A few years ago a friend and her husband separated. It was a relatively amicable divorce as divorces go. She owed him spousal support which is unusual but not unheard of. She also transferred some assets to him as is also normal.
The sad thing is that she felt she had to cash in her RRSPs to pay the legal bills. Now in her 50's, she is starting over to save for retirement.
What could she have done differently?
I don't know all the details but my first thought is why not take a loan? Even if interest rates were high, they would be less than the 50% tax she is paying on her RRSP. It would take a long time for the interest to total up to the tax she will pay this year.
Maybe she could have paid off the bill over time? I don't know.
What I do know is that if this ever happens to you, make sure you talk it through with someone with experience and who knows you. Brainstorm all the potential options before deciding on such an expensive one.
Then take a deep breath and do what you have to do.
And by the way...
This is not the first time I have heard this exact same story. And it won't be the last.
I heard a very sad story the other day.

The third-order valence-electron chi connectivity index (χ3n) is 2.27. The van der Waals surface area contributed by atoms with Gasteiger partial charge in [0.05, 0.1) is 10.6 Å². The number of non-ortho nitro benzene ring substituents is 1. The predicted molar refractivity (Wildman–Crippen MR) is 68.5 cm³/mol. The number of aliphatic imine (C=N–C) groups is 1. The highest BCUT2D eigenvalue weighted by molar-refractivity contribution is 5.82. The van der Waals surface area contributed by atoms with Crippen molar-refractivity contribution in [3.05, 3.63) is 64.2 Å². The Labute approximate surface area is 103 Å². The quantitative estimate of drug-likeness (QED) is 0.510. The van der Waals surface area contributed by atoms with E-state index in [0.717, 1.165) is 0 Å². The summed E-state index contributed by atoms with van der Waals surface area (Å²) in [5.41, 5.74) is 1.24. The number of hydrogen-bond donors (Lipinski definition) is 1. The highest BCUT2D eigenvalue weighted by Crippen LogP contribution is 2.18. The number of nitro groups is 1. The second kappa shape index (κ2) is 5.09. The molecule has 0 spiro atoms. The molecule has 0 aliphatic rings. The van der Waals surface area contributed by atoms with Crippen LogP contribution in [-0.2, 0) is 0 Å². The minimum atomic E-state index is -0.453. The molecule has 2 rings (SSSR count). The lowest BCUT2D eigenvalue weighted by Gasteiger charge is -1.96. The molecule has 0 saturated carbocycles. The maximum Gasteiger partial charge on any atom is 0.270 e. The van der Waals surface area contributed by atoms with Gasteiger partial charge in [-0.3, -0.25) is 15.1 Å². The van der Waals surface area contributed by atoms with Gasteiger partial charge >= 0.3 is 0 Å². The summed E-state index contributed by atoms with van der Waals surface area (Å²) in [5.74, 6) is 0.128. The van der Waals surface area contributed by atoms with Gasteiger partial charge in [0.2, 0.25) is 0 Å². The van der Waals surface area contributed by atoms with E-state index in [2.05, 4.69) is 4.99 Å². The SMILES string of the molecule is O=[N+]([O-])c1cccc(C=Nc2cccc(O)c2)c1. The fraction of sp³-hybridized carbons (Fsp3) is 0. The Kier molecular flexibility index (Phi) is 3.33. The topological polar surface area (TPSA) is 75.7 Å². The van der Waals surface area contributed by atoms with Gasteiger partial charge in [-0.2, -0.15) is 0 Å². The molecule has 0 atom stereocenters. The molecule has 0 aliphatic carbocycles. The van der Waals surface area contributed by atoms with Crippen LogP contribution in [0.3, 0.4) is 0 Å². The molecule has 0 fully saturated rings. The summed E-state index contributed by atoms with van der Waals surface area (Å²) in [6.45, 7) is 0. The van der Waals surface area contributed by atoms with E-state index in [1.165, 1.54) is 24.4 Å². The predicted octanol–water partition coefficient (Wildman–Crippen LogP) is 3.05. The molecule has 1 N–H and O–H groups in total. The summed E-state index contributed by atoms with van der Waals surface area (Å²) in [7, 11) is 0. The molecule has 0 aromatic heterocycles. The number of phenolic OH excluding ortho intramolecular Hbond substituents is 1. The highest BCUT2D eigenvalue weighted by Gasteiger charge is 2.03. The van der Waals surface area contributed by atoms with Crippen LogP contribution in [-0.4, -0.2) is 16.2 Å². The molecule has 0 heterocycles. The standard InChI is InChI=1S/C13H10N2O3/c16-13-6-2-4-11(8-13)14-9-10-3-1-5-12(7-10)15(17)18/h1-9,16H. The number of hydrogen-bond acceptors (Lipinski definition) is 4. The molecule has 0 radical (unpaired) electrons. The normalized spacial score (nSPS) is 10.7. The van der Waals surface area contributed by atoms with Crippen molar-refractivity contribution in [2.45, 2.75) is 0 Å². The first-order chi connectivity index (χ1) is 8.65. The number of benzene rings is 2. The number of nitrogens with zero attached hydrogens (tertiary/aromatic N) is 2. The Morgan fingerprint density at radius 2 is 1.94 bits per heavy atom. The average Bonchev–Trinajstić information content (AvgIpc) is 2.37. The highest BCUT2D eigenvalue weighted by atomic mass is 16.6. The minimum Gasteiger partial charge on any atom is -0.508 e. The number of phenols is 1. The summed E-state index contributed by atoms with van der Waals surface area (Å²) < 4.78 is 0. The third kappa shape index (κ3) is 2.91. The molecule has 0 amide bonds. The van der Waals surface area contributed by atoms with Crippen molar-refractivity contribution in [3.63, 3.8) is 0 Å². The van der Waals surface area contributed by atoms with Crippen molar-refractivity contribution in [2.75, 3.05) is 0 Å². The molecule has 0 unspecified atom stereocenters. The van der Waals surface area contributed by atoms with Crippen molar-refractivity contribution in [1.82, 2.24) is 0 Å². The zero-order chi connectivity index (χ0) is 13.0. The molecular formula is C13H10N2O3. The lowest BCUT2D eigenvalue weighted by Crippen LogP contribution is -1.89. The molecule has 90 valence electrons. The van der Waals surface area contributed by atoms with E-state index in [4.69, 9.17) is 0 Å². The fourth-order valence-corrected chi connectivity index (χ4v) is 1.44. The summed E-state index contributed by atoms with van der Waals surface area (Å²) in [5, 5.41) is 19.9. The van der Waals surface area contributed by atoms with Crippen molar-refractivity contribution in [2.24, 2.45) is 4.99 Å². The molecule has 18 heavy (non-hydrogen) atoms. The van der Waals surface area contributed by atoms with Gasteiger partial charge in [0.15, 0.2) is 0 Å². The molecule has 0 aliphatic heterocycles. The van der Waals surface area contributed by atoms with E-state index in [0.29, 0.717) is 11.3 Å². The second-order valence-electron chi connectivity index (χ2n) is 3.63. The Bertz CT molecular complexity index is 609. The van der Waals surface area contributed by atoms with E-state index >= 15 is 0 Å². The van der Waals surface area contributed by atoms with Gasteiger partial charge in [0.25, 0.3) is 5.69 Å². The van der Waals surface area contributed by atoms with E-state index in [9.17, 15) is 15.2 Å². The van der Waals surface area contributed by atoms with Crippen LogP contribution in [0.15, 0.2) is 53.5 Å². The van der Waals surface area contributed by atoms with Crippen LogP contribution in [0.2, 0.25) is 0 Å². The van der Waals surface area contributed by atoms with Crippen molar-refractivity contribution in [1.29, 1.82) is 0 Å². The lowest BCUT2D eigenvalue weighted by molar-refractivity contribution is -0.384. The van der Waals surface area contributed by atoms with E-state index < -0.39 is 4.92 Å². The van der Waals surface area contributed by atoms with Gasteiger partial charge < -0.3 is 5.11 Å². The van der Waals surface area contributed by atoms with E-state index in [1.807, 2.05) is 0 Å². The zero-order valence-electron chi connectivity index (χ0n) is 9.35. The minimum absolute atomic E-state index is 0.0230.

A young man in his mid-30’s died in his sleep. He left a wife and baby.
It turns out he did not have a will, he was self-employed and did not have employment income – he took dividends from his company. As a result his wife and child will not receive survivor’s benefits or orphan’s benefits. He had not filed his personal income tax return for years. He did not have life insurance either.
AND he was a LAWYER!!!
What the heck?!?
Of all people who should know better, you would think a lawyer would. But when I tell the story, it seems that they do not.
Everyone should have a will to make sure the money goes where you want it to go. If you don’t, the government may take over the management of whatever is left.
Make sure you think through the consequences of all your financial actions - saving income tax today may cause hardship for you and your family down the road. Take a look at your own situation. Review it with your accountant or financial advisor or lawyer or financial success coach.
Make sure your ducks are in a row.
Leave your family with peace of mind.